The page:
-Angular stems with square cross sections
-Bilaterally symmetrical flowers
What can mint oils be used for?
What family do Capsicum, Jimsyn weed, Tobacco, and Tomatoes belong to?
What is another name for the Solanaceae family?
What family does the Belladonna drug complex including atropine and scopolamine stem from?
Capsicum, Jimsyn weed, Tobacco, and Tomatoes
What family do Dill, Celery, Carrots, Parsley, and Caraway belong to?
What is another name for the Apiaceae family?
How many members does the Apiaceae family include?
What is the second largest flowering plant family?
Dill, Celery, Carrots, Parsley, and Caraway
What family do sunflowers belong to?
What are individual flowers called?
What is another name for the Asteraceae family?
What family do grains, Sugar Cane, Citronella, and Fibers belong to?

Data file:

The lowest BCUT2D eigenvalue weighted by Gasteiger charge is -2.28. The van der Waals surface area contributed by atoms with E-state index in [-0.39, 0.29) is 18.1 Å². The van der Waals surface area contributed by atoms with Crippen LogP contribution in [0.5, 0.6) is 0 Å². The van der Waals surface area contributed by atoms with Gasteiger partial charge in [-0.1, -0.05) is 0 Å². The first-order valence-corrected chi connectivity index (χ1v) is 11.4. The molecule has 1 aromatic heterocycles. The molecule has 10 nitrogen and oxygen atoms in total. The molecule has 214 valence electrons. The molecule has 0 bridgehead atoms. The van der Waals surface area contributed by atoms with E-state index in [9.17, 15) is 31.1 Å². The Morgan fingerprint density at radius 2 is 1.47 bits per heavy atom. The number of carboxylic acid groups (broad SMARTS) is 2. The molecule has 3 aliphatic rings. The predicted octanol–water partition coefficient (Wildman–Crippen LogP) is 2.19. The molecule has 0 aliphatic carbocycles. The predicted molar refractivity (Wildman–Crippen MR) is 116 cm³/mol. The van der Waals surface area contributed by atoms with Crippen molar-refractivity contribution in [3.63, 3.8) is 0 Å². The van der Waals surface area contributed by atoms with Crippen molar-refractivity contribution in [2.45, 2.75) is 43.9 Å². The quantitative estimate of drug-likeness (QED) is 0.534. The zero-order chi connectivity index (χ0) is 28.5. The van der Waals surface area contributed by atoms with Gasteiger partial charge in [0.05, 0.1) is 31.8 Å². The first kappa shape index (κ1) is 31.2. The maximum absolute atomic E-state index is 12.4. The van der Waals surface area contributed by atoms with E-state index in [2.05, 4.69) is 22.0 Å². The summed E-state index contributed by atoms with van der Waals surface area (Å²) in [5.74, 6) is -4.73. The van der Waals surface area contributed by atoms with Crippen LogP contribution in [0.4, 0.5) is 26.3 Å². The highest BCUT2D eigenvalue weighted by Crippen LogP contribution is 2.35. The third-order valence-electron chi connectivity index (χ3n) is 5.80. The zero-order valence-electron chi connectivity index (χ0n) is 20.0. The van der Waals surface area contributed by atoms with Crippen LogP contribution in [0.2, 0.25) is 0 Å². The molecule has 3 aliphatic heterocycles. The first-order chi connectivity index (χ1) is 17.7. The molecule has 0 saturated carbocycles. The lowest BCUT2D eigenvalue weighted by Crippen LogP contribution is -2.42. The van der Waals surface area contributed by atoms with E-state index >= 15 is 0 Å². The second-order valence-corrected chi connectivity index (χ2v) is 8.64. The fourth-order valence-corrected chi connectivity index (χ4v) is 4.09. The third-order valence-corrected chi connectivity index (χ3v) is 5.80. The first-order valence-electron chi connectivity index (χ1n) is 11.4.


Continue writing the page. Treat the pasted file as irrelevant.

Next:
What is another name for the Poaceae family?
What family includes specialized flowers and cereals?
Grains, Sugar Cane, Citronella, and Fibers
What family do Asparagus, Sarsaparilla, Meadow Saffron, Aloe, and Onions/Garlic belong to?
What is another name for the Liliaceae family?
How many members does the Liliaceae family include?
Where does the Liliaceae family occur?
In almost any area supporting vegetation
Asparagus, Sarsaparilla, Meadow Saffron, Aloe, and Onions/Garlic
What family do orchids belong to?
How large is the Orchidaceae family?
More than 35,000 species
Where can members of the Orchidaceae family be found?
They are widely distributed with diverse habitats
Are the flowers in the Ochidaceae family all different or generally the same?
Extremely varied in size and form
Name two regional issue that affects ecology
Acid deposition and water contamination
What is acid deposition?
The burning of fossil fuels that release sulfur and nitrogen compounds into the atmosphere
How do rain and sunlight play a role in acid deposition?